Cleveland and Detroit shows are good indicators


Arguably, the markets hit most severely by the economic collapse of 2008 could be found in the Rust Belt capitols of Cleveland and Detroit. So when we can see clear signs those markets are recovering, it sends good vibes everywhere as we move into the heart of our winter boat show season.

The Detroit Boat Show has doubled in size in just two years. It’s a great comeback. This year, show manager Nicki Polan added another complete hall and it's sold out. Detroit is one of the longest-running shows (nine days) in the industry, set to run Feb. 15-23.

Meanwhile, I spent the last four days at the Progressive Mid-America Boat Show in Cleveland, a show and a market I know well. Attendance was running virtually the same as last year through Sunday. But what really seemed improved is that dealers are indicating a genuine enthusiasm for the sales they feel the show will be delivering.

"We sold boats up to 36 feet on opening day," said Trey Hardy of MarineMax in Port Clinton, Ohio. "That hasn't happened in awhile. These people are much more serious this year. I really think we're going to do very well with our follow-up."

Rocky Piacentino of Catawba Moorings in Port Clinton reflected that feeling, too. "We closed the first new Key West 239 sold in the Great Lakes on opening day,” Piacentino said. “Frankly, I'm also convinced we'll close two Regulators after the show. Things are definitely more positive this year."

Pontoons were a big attraction in Cleveland this year. "These aren't your grandfather's pontoons anymore," said Eric Koren of Atwood Lake Boats. "For example, our Aqua Patio 240CB (center bar) has had more picture taken of it than Brad Pitt. It's sold and we've closed on several other high-end models with people who want to use them around the Lake Erie Islands area. We haven't seen that before."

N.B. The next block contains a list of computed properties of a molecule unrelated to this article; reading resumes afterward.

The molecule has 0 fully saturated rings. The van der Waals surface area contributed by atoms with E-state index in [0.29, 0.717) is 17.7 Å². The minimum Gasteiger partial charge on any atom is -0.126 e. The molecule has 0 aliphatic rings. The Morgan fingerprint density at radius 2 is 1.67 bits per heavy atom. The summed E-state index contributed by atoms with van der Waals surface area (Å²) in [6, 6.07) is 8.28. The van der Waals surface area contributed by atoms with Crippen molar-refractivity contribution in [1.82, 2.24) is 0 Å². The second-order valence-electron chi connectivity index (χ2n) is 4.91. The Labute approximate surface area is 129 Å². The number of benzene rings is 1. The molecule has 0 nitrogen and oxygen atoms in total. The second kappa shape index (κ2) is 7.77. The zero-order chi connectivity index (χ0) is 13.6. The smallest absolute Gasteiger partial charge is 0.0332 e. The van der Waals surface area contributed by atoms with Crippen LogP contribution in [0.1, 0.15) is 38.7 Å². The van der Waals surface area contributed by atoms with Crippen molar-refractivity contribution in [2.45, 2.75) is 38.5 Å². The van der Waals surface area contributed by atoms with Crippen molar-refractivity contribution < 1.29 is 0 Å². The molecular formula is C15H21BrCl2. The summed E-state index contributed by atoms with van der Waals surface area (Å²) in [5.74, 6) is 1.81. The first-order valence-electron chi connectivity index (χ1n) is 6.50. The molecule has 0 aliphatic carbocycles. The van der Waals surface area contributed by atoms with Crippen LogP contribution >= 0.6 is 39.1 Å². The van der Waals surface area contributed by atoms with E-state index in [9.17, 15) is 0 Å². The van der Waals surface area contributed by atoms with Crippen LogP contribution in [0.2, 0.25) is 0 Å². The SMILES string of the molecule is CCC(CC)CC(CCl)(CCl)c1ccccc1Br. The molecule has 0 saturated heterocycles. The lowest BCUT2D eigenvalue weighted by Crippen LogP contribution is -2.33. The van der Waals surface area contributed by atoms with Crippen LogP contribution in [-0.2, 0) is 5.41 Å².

"Surprisingly, our outboard models have been getting a lot of attention" said Kevin Rodenhauser of Boater's Point in Port Clinton. "The people we're talking to seem pretty focused on price and value and they're more interested in our dayboats than in cruisers."

Tom Mack of South Shore Marine in Huron, Ohio, offered another view: "With our boat lines (Regal, Pursuit, Grady-White) we don't come in expecting a lot of closings during a short show. Those days are gone. What we do want is to go out of here with highly qualified prospects we can work with following the show. The show stokes are future and, so far, we have an excellent list of prospects that are really engaged in buying. We see a definite improvement this year."

During the last two years, both the Cleveland and Detroit shows have been reinventing themselves by expanding interactive features and attractions and characterizing the shows as big mid-winter family boating events boasting everything from cooking classes to kid's pirate shows. Both shows are growing again and when that happens in the heartland, we should expect it to happen everywhere.


The Reopening Continues

The widespread reopening continues.

Management in Uncertain Times

Reinforcing and following your vision.

Using Data to its Fullest Extent

Today’s marketing is more data-driven science than art.

Approaching Carbon Neutrality

Correct Craft aims for carbon neutrality by 2025.

The Industry’s Advocacy Priorities

NMMA’s president shares its two chief advocacy priorities.

Brunswick Acquires Navico

Navico joins its Advanced Systems Group.

Off the Hook

The iPhone is the key to a waterborne July Fourth weekend.

Switching Things Up

Digital switching sys­tems are becoming the industry norm.

The Case for Gender Equality

Is the marine industry doing enough?